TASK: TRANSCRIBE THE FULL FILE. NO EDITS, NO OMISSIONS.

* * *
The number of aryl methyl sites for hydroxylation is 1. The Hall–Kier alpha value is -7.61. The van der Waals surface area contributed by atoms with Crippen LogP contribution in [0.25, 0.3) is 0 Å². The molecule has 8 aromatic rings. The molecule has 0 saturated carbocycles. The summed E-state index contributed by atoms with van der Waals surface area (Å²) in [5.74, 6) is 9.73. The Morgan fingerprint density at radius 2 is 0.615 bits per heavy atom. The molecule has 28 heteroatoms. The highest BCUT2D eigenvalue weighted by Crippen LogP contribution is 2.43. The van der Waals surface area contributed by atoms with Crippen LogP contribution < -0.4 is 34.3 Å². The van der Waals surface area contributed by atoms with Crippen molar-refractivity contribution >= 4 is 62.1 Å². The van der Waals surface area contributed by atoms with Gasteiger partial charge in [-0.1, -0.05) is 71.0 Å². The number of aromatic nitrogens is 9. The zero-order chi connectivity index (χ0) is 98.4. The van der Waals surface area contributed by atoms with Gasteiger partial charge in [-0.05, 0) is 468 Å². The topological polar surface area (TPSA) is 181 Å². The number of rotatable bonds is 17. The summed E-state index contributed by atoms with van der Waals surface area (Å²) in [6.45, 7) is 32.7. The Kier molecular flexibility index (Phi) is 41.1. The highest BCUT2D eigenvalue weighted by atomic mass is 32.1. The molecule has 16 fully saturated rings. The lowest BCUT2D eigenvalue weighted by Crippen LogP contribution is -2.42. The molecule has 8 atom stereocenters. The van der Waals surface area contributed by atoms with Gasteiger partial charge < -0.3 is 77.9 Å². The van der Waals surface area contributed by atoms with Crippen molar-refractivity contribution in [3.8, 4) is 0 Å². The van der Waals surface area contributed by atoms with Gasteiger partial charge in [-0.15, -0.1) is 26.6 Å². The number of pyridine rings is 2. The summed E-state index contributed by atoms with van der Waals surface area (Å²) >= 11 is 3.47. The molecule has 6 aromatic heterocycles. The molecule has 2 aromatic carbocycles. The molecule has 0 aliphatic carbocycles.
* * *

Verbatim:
The number of aryl methyl sites for hydroxylation is 1. The Hall–Kier alpha value is -7.61. The van der Waals surface area contributed by atoms with Crippen LogP contribution in [0.25, 0.3) is 0 Å². The molecule has 8 aromatic rings. The molecule has 0 saturated carbocycles. The summed E-state index contributed by atoms with van der Waals surface area (Å²) in [5.74, 6) is 9.73. The Morgan fingerprint density at radius 2 is 0.615 bits per heavy atom. The molecule has 28 heteroatoms. The highest BCUT2D eigenvalue weighted by Crippen LogP contribution is 2.43. The van der Waals surface area contributed by atoms with Crippen LogP contribution < -0.4 is 34.3 Å². The van der Waals surface area contributed by atoms with Crippen molar-refractivity contribution >= 4 is 62.1 Å². The van der Waals surface area contributed by atoms with Gasteiger partial charge in [-0.1, -0.05) is 71.0 Å². The number of aromatic nitrogens is 9. The zero-order chi connectivity index (χ0) is 98.4. The van der Waals surface area contributed by atoms with Gasteiger partial charge in [-0.05, 0) is 468 Å². The topological polar surface area (TPSA) is 181 Å². The number of rotatable bonds is 17. The summed E-state index contributed by atoms with van der Waals surface area (Å²) in [6.45, 7) is 32.7. The Kier molecular flexibility index (Phi) is 41.1. The highest BCUT2D eigenvalue weighted by atomic mass is 32.1. The molecule has 16 fully saturated rings. The lowest BCUT2D eigenvalue weighted by Crippen LogP contribution is -2.42. The molecule has 8 atom stereocenters. The van der Waals surface area contributed by atoms with Gasteiger partial charge < -0.3 is 77.9 Å². The van der Waals surface area contributed by atoms with Crippen molar-refractivity contribution in [3.8, 4) is 0 Å². The van der Waals surface area contributed by atoms with Gasteiger partial charge in [-0.15, -0.1) is 26.6 Å². The number of pyridine rings is 2. The summed E-state index contributed by atoms with van der Waals surface area (Å²) >= 11 is 3.47. The molecule has 6 aromatic heterocycles. The molecule has 2 aromatic carbocycles. The molecule has 0 aliphatic carbocycles.